Love and Self.

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“You are told to love your neighbour as yourself. How do you love yourself? When I look into my own mind, I find that I do not love myself by thinking myself a dear old chap or having affectionate feelings. I do not think that I love myself because I am particularly good, but just because I am myself and quite apart from my character. I might detest something which I have done. Nevertheless, I do not cease to love myself.

In other words, that definite distinction that Christians make between hating sin and loving the sinner is one that you have been making in your own case since you were born. You dislike what you have done, but you don’t cease to love yourself. You may even think that you ought to be hanged. You may even think that you ought to go to the Police and own up and be hanged. Love is not affectionate feeling, but a steady wish for the loved person’s ultimate good as far as it can be obtained.” ~C.S. Lewis (emphasis added)

He is right.

Even those of us who “hate ourselves,” really so love ourselves. We have only been deceived into believing some heinous Lie about ourselves. Our hatred really doesn’t lie in who we are, but something we perceive about ourselves, and a wish that it were different. We, in fact, have a steady wish for our own ultimate good, in whatever form we believe that to be.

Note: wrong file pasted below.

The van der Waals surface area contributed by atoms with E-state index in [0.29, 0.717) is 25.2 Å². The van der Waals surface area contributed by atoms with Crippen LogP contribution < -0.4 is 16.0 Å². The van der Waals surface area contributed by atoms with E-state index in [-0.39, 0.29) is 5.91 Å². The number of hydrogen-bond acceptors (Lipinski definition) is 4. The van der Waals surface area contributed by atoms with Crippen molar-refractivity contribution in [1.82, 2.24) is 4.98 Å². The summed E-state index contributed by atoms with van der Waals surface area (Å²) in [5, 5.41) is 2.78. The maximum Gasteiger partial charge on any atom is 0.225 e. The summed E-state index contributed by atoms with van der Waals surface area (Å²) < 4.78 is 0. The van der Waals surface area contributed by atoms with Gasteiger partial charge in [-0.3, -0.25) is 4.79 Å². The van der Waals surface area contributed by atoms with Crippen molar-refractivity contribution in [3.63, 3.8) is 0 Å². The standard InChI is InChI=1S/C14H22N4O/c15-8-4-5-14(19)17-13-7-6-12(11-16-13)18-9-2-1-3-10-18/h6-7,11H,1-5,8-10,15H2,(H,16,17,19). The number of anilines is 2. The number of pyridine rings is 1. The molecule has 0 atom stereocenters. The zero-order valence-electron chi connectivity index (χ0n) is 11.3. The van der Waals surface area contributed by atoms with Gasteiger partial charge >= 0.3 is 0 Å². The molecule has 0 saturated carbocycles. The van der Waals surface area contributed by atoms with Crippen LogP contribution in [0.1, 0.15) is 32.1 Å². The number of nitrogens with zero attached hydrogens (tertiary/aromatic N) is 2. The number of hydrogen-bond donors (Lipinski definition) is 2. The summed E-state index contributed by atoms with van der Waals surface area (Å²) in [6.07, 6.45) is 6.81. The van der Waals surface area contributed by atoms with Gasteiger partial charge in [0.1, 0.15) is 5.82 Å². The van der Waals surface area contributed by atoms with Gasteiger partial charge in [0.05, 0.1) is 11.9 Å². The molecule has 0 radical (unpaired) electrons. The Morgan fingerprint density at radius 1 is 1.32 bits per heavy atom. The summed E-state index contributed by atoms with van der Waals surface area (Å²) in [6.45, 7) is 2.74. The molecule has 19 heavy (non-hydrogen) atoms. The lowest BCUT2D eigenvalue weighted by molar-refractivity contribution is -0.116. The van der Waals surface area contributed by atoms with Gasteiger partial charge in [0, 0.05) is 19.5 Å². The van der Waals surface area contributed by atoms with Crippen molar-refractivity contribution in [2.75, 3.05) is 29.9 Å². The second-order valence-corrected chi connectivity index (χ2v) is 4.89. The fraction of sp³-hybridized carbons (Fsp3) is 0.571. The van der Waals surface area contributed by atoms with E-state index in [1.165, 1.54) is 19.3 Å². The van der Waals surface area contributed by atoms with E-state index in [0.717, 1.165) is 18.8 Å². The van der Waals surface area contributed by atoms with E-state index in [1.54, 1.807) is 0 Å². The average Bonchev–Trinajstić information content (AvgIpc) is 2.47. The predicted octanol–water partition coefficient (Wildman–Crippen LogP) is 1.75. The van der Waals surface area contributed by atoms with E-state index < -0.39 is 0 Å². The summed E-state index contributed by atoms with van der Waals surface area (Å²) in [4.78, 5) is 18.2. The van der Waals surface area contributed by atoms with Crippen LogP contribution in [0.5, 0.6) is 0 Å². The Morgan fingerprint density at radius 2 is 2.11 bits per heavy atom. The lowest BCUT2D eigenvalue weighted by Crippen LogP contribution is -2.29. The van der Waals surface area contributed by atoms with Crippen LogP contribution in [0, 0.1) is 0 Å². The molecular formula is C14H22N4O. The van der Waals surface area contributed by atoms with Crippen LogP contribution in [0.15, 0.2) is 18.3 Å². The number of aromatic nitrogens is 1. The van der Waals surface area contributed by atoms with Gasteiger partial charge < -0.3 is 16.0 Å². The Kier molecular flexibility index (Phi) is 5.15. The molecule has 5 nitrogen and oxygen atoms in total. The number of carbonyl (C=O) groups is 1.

Self-esteem. Self-loathing. Self-whatever. Notice what they are all centered on: Self.

Self. Self. Self. Self. Self.

I’m sick of the word. I am annoyed that it is a necessary part of language. If I could just forget myself for five seconds, and focus on a self apart from mine, I think I could get somewhere.

Just some thoughts I’ve had lately. What do you think it means to love your neighbor the same way you love yourself?

Grace & Peace,


3 thoughts on “Love and Self.

  1. I may be ashamed of something wrong that I do, but I know there was a reason, I make excuses for myself, not to okay my actions, but just to be fair, if I had a headache or if you were the 30th person who made that same remark, or if it’s past my bedtime, or if I’m in a hurry…you see…then it makes sense that I could be a reasonable person doing some unreasonable thing.
    In the same way, we should cut our neighbor the same sort of slack. At least.
    He gets headaches, too.
    He might not be actually evil, but just acting the part because of invisible circumstances. And if I’m not checking to see if he’s okay, but rather ticking him off my list of acceptable people, I’m not loving.
    There once was a man who showed up in an emergency room, reeling around like a drunk and almost was ignored except for one nurse who checked him out a bit and noticed he didn’t smell of alcohol and was having a blood sugar shock reaction and saved his life.
    I’d want that done for me.
    In fact, it’s all about doing as you’d be done to. Right?

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